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dc.contributor.authorGladney, Leslie Arlee
dc.description.abstractThe current study explored and expanded current literature on adolescents’ experiences with parental military deployment. Adolescents provided pivotal perspectives of their experiences with their families and peers during each phase (pre, during, post/reintegration) of parental deployment (pre, during, and post). A sample of 75 youth aged 11-18 years participated in focus groups around the country at Operation Military Kids summer camps in 2008. Data were examined using content latent analysis to reveal possible variation in adolescents’ expressions of their experiences according to each deployment phase. Additionally, data were examined to explore possible similarities and differences between boys and girls. Symbolic interaction theory and family stress theory framed the study’s approach. Results indicate that adolescents expressed having difficulty in adjusting to their parents’ military deployment. Adolescents also expressed concern for their family members’ ability to cope.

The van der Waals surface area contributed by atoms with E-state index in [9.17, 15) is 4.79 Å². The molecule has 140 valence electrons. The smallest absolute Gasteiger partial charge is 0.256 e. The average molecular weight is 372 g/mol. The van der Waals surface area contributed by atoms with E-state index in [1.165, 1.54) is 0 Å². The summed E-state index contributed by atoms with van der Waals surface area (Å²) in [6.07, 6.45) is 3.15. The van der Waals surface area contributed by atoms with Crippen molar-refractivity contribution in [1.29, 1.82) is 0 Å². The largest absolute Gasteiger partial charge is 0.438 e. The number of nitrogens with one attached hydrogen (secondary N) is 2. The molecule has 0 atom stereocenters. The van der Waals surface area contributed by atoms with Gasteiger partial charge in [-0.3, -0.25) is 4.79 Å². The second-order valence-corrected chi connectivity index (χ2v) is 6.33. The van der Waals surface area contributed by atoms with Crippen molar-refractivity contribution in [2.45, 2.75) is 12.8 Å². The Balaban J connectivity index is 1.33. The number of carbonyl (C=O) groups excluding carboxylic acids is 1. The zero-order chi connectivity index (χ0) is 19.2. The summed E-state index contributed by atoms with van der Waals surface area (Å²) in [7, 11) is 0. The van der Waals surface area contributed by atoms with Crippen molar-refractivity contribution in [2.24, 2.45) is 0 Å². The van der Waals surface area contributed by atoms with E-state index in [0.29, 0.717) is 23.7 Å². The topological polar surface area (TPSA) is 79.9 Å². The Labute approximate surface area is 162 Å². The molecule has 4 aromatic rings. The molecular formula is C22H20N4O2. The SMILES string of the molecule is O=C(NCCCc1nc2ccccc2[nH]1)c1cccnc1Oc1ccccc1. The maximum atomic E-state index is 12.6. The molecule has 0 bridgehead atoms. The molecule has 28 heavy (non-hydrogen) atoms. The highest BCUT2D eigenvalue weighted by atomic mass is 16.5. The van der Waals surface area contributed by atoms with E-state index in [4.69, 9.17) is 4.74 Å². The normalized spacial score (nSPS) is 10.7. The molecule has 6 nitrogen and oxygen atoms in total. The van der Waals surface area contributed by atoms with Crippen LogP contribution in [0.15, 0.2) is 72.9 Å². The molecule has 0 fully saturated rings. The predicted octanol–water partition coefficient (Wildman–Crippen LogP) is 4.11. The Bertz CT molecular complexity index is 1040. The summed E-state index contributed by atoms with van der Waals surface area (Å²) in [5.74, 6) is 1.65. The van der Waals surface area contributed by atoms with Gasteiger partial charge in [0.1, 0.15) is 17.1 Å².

dc.subjectadolescents, youth, military deployment, gender, symbolic interaction theory, family stress theory
dc.titleExploring gender similarities and differences of adolescents’ perceptions of their experiences throughout the phases of parental military deployment
dc.description.departmentChild and Family Development
dc.description.majorChild and Family Development
dc.description.advisorJay Mancini
dc.description.committeeJay Mancini
dc.description.committeeDavid W. Wright
dc.description.committeeChalandra Bryant

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